• Core Inflation: When we measure Core Inflation we exclude items which face transitory pricing movements like food and energy items.  It is also called long term inflation. The core Inflation is considered to be basically demand driven inflation.   
  • Demand Pull Inflation: When the economy is having excess money, there is more demand for goods and services leading to rise in their prices, called Demand Pull Inflation.
  • Cost Push Inflation: is due to rise in prices of raw material or cost of production resulting in enhanced price of final goods and services.  This type of inflation is called Cost Push Inflation.

(iv) Calculating Inflation: Due to innumerable goods and services produced in a country it is practically impossible to find out the average change in prices of all these goods and services traded in an economy.  Therefore, a sample set or a basket of goods and services is used to get an indicative figure of the change in prices, which we call the inflation rate.

Inflation is calculated as the percentage rate of change of a certain price index. Consumer Price Index is widely used for calculating inflation, the countries like USA, UK, Japan, China use CPI for calculating inflation.  India has also moved from WPI to CPI for calculation of Inflation with effect from April 2014. 

If we have the CPI values of two different times, say, beginning of the year and end of the year, the inflation rate for the year will be,

(CPI of end of year – CPI of beginning of year) x 100/CPI of beginning of year

If CPI on 01.01. 2023 is 105 and CPI of 01.01.2024 is 110 then inflation rate for the year 2024 is,

(110 – 105) x 100 /105= 4.76%, therefore inflation rate for the period is 4.76%.

(v) Controlling Inflation: Inflation is the rise in price levels in an economy over a given time period. This means that a given amount of currency will buy a lower number of goods as time passes as it loses its value. So, controlling inflation is one of the main economic objectives of a government. Inflation is mainly controlled by measures aimed at either increasing aggregate supply or decreasing aggregate demand.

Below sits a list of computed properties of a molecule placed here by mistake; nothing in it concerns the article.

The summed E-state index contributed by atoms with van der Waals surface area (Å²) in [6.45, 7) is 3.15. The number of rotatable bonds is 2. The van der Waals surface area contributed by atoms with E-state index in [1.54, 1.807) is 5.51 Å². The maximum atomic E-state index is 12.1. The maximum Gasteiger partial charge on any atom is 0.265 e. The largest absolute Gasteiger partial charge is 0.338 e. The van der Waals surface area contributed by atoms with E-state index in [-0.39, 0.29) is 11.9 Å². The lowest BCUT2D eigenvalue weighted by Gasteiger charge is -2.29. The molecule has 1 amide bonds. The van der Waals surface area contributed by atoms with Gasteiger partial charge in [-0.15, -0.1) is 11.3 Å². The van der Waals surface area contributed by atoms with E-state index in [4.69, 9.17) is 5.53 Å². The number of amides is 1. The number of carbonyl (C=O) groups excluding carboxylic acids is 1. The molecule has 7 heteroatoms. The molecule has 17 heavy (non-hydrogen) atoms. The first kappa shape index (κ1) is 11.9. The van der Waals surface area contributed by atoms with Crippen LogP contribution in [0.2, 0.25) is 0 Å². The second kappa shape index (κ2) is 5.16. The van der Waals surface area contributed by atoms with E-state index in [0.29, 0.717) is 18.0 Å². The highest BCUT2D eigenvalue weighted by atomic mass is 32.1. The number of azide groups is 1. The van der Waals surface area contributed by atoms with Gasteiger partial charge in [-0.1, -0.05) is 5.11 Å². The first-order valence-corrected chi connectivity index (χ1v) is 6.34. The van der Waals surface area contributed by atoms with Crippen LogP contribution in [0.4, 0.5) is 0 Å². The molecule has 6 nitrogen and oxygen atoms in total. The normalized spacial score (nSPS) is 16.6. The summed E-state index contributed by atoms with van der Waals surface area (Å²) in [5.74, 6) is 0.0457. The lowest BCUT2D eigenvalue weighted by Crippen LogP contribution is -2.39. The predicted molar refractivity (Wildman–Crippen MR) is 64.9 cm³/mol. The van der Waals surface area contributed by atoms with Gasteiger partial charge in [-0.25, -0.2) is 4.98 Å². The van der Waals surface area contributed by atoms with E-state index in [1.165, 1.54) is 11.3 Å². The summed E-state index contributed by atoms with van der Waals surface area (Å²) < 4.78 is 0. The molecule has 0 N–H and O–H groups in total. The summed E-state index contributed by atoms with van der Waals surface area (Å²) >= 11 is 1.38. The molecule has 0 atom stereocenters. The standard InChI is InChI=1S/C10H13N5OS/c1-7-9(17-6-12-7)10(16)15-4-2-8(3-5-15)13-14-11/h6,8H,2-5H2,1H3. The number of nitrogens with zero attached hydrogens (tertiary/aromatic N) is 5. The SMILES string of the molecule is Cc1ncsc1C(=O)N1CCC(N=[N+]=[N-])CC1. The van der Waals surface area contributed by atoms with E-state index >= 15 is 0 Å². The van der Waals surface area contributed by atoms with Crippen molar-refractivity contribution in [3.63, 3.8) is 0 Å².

1. Monetary Measures: A government’s monetary policy can decrease aggregate demand by increasing interest rates. This will discourage borrowing and increase savings, both of which constrict consumption, thereby decreasing aggregate demand. These measures are usually taken through Central Bank of the Country and are called Monetary measures. In India, RBI takes measures like hiking CRR, Bank Rate, Repo Rate, Reverse Repo Rate etc. i.e. Liquidity Management Facility
  2. Fiscal Policies: The government can increase taxation and decrease government spending. This will result in consumers and firms having less to spend, therefore coupled with the lower government spending this will reduce aggregate demand. Subsidising the costs of firms will decrease production cost allowing them to lower their prices, also reducing inflation. Reducing tariffs on imports will also lead to lower prices and therefore lower cost-push inflation. In conclusion short term measures to control inflation seek to decrease aggregate demand, whereas long term solutions tend to increase aggregate supply.  The Indian government usually takes fiscal measures like reduction in import duties, permitting import of good not previously permitted etc.
  3. Administrative Measures: These are taken by government like banning export of particular goods, suspension of future trading in commodities.  The stock limits for commodities can be prescribed by the government